Show-quality Araucana chickens are apparently quite special and delicate birds. Easter Eggers are healthier and easier to keep as pets. The distinctive quality that stands out about our Easter Eggers was that, after the year they became the majority in our flock, the flock never had a real "pecking order." What these peace-loving birds established was a non-pecking order. Mother hens would peck at anybody who approached their broods, and threaten their adolescent chicks during the weaning process. Roosters would play-fight to impress the hens, not doing each other any real harm, and one or two hens would play-fight right along with them. Occasionally two birds would really quarrel. Usually senior birds seemed dominant over younger birds, but they wielded this dominance mainly with a warning chirp or a hard stare. Chickens who liked each other stuck together and shared food; those who didn't like each other so much stayed apart and didn't call each other to share food. Possibly due to seniority, possibly due to my parents' culling out quarrelsome individuals from the flock, and certainly due in some part to their having much more space than most people give their chickens, the flock preserved a nonviolent culture even after it reverted to containing more of the more aggressive breeds than Easter Eggers.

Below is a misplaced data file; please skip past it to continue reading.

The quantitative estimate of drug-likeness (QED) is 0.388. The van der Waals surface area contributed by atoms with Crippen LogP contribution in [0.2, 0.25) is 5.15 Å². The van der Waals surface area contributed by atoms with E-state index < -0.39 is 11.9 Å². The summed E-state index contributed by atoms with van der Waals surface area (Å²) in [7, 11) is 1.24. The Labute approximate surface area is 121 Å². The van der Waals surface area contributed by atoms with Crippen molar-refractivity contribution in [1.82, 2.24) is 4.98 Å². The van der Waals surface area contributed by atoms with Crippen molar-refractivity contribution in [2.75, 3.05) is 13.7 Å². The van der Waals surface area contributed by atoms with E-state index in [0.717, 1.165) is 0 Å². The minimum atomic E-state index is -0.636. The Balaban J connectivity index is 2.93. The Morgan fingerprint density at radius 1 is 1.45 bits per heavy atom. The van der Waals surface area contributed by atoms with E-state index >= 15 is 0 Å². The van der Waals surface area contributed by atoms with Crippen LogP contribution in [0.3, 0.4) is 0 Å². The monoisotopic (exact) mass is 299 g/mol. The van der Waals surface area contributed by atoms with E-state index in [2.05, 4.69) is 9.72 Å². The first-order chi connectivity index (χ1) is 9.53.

When the Easter Eggers were imported into our neighborhood, we heard a lot about their blue-green eggs containing more carotene and less cholesterol than eggs from battery hens. Scientific studies show that the color of eggshells does not accurately predict the quality of the edible parts of eggs inside. When you open an egg from the supermarket, the pale yolk may be so watery that it bursts along with the shell and you can't separate whites from yolks. When you open an egg from a free-range hen, the firm, round, orange-colored yolk is easy to separate from the whites and bursts only when you sink a fork (or beater blade) into it. This is true regardless of the size or color of the eggs. Orange-colored egg yolks contain more carotene. Free-range hens are healthier, and their eggs are likely to be fresher, so yes, the eggs will look and taste and actually be better...regardless of breed.